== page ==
(Mallos removes inaccurate references to California in quotes
describing area of debris, paragaphs 17, 18)
By Bill Rigby
SEATTLE, March 26 An empty Japanese fishing boat
drifting off the coast of western Canada could be the first wave
of 1.5 million tons of debris heading toward North America from
Japan's tsunami last March.
The wreckage from flattened Japanese coastal towns -
including refrigerators, washing machines, televisions, roofs
and fishing nets - is heading inexorably east across the Pacific
and could arrive sooner than expected, according to the U.S.
National Oceanic and Atmospheric Administration.
"The early indication is that things sitting higher up on
the water could potentially move across the Pacific Ocean
quicker than we had originally thought," said Nancy Wallace,
director of NOAA's Marine Debris Program, which had forecast the
appearance of tsunami debris on North American shores only in
"Those higher-wind, quicker moving items may actually be
onshore much sooner - pretty much now."
On March 20, Canada's transport department spotted what it
said was an empty Japanese fishing vessel 150 nautical miles
south of the Queen Charlotte Islands, adjacent to the main coast
of British Columbia.
The ship has been declared a hazard to shipping, but Canada
has not said what - if anything - it will do with it. The
country's Coast Guard said it will take action only if fuel
spills from the ship, which is not likely.
The so-called ghost ship is the first major piece of
evidence that Japanese tsunami debris is heading to the United
"It does confirm that debris generated by the tsunami will
make landfall on the west coast of North America," said Nicholas
Mallos, a conservation biologist and marine debris specialist at
the independent Ocean Conservancy, which monitors the problem of
"However, what the quantity of that debris is, what it looks
like, all of those questions are still largely unanswered."
The NOAA, which is part of the U.S. Department of Commerce,
initially expected to find debris hitting the northern Hawaiian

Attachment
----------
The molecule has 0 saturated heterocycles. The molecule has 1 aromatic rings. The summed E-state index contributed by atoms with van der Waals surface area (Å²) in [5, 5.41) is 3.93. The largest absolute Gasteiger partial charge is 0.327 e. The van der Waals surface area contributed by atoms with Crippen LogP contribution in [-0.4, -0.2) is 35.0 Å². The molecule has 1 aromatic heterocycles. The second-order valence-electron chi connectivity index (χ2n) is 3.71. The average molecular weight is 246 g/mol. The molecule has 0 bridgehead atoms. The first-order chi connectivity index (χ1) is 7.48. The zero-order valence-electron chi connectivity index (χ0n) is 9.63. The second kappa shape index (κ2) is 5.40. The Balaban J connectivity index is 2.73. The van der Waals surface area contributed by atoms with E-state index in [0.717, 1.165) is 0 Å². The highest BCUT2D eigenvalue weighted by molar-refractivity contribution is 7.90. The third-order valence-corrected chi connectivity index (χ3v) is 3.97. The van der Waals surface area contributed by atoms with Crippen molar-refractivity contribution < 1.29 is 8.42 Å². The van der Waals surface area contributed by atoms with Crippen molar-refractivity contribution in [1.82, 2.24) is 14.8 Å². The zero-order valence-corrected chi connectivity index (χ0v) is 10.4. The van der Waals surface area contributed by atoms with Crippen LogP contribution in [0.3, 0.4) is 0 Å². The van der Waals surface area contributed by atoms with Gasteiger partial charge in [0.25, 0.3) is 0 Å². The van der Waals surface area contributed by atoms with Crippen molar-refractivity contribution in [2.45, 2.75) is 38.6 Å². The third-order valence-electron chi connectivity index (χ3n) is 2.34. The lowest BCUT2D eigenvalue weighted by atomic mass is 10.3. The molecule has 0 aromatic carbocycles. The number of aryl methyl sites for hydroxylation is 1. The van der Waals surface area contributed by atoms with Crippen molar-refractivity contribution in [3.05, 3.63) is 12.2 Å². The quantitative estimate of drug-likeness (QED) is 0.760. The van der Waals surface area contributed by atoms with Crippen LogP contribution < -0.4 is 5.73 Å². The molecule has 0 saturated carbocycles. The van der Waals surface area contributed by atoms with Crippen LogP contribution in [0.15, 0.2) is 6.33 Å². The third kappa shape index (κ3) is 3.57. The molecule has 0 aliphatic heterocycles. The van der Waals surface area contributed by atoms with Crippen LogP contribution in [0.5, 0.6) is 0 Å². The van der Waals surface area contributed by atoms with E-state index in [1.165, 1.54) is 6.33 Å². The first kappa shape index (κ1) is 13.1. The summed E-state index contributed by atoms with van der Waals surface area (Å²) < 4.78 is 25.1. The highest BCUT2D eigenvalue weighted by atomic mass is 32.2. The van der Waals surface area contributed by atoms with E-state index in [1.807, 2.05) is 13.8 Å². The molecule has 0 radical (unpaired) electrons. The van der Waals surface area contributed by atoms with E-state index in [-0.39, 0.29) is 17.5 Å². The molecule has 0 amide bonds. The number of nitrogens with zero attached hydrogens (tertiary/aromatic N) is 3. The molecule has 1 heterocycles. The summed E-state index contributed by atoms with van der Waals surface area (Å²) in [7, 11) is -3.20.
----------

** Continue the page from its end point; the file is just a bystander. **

islands this winter and moving slowly onto Alaska, Canada and
the U.S. West Coast next year. But those forecasts, made shortly
after the tsunami on limited historical current and wind models,
are proving inaccurate.
The agency is finding that debris is moving north of
Hawaii's northernmost points, and making its way to the
continent ahead of schedule, said Wallace. It is now tweaking
its forecast to account for new material, such as analysis of
recent oil spills and how wind will affect some objects more
"Right now, we are trying to get that methodology of the new
models validated by peer review experts," she said.
WALL OF WATER
A magnitude 9.0 earthquake off Japan's northeast coast on
March 11, 2011, triggered a 75-foot (23-metre) wall of water
that flattened waterfront towns, killing 16,000. Three thousand
people are still unaccounted for.
U.S. authorities were immediately aware that the clockwise
circulation of the Pacific's northern waters would deliver some
remnants of that destruction.
But the extent and composition of the debris is unclear. For
about a month after the tsunami, a 'debris field' was visible by
satellite. But it has since been dispersed, making it impossible
to track except from vessels.
The Japanese government has estimated that debris from the
coastal prefectures of Iwate, Miyagi, and Fukushima totaled 5
million tons. Of that, it says, 70 percent would have sunk
quickly onto the coastal seabed of Japan, but the other 30
percent, or 1.5 million tons, would have floated. It is
impossible to say how much of that will break up and sink en
route and how much will end up on American beaches.
"What oceanographers are estimating right now is that the
debris is dispersed over an area of 2,000 miles by 1,000 miles,"
said Mallos at Ocean Conservancy.
"Within that area there is large variability in terms of how
dispersed the debris is. It's certainly not a solid floating
mass of debris."
Mallos is set to embark on a one-month voyage from Tokyo to
the Hawaiian island of Maui on June 1 to follow the projected
path of the debris and finds out more about it.
One of the difficulties is how to distinguish tsunami debris
from regular ocean trash, which is a growing issue in its own
"Unfortunately debris is a problem every single day," said
Wallace. "We're doing baseline monitoring of debris along the
West Coast, Hawaii and Alaska, working closely with locals,
trying to get a handle on what baseline numbers are so that if
there's an upswing in debris we might be able to trace it back
to the tsunami."
The NOAA advises people to clear up small pieces of trash -
such as plastic bottles - but to report heavy or potentially
dangerous items to local authorities.
Wallace said the agency will work with the U.S. State
Department and the Japanese diplomatic missions to organize the
return of any valuable or sentimental items such as jewelry or
photographs, if the need arises.
"What we are saying is, if you see anything let us know. And
also if you don't see anything, let us know that too because
that's helpful in terms of trying to model and estimate when
debris could come ashore," said Wallace.
"Will there be a flotilla of washing machines across the
Pacific Ocean? No. Could there be an appliance here and there?
Yes, it's a possibility."
(Reporting By Bill Rigby; editing by Mohammad Zargham)